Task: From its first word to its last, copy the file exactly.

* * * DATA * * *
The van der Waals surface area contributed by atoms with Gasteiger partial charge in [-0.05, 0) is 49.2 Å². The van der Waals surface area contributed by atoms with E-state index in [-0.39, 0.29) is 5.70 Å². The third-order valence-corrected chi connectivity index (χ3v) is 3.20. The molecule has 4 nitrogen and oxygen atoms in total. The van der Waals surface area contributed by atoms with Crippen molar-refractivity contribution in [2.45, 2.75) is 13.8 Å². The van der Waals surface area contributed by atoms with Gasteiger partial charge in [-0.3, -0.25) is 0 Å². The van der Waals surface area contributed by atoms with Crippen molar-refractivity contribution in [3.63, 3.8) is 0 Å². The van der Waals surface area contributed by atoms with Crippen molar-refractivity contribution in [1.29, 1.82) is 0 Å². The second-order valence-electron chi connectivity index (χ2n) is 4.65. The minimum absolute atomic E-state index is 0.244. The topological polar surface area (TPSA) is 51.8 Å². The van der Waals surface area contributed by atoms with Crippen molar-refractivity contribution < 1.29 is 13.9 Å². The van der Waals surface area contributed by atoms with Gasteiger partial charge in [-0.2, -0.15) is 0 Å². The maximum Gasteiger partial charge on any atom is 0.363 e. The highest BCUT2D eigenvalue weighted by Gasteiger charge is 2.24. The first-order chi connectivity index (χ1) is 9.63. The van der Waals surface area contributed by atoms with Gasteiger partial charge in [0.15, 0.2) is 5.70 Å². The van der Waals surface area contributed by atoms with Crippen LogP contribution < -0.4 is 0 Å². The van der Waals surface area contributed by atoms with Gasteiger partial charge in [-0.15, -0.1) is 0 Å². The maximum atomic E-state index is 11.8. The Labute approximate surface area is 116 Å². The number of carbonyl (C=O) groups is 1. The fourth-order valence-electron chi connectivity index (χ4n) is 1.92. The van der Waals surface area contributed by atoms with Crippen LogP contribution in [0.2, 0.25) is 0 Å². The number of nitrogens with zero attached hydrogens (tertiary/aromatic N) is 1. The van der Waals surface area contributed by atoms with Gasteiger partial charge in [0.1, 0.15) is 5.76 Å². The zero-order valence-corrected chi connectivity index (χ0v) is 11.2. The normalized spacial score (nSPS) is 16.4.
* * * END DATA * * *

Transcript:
The van der Waals surface area contributed by atoms with Gasteiger partial charge in [-0.05, 0) is 49.2 Å². The van der Waals surface area contributed by atoms with E-state index in [-0.39, 0.29) is 5.70 Å². The third-order valence-corrected chi connectivity index (χ3v) is 3.20. The molecule has 4 nitrogen and oxygen atoms in total. The van der Waals surface area contributed by atoms with Crippen molar-refractivity contribution in [2.45, 2.75) is 13.8 Å². The van der Waals surface area contributed by atoms with Gasteiger partial charge in [-0.3, -0.25) is 0 Å². The van der Waals surface area contributed by atoms with Crippen molar-refractivity contribution in [3.63, 3.8) is 0 Å². The van der Waals surface area contributed by atoms with Crippen molar-refractivity contribution in [1.29, 1.82) is 0 Å². The second-order valence-electron chi connectivity index (χ2n) is 4.65. The minimum absolute atomic E-state index is 0.244. The topological polar surface area (TPSA) is 51.8 Å². The van der Waals surface area contributed by atoms with Crippen molar-refractivity contribution < 1.29 is 13.9 Å². The van der Waals surface area contributed by atoms with Gasteiger partial charge in [-0.2, -0.15) is 0 Å². The maximum Gasteiger partial charge on any atom is 0.363 e. The highest BCUT2D eigenvalue weighted by Gasteiger charge is 2.24. The first-order chi connectivity index (χ1) is 9.63. The van der Waals surface area contributed by atoms with Gasteiger partial charge in [0.15, 0.2) is 5.70 Å². The van der Waals surface area contributed by atoms with Crippen LogP contribution < -0.4 is 0 Å². The van der Waals surface area contributed by atoms with Gasteiger partial charge in [-0.15, -0.1) is 0 Å². The maximum atomic E-state index is 11.8. The Labute approximate surface area is 116 Å². The number of carbonyl (C=O) groups is 1. The fourth-order valence-electron chi connectivity index (χ4n) is 1.92. The van der Waals surface area contributed by atoms with Crippen LogP contribution in [0.2, 0.25) is 0 Å². The number of nitrogens with zero attached hydrogens (tertiary/aromatic N) is 1. The van der Waals surface area contributed by atoms with Gasteiger partial charge in [0.1, 0.15) is 5.76 Å². The zero-order valence-corrected chi connectivity index (χ0v) is 11.2. The normalized spacial score (nSPS) is 16.4.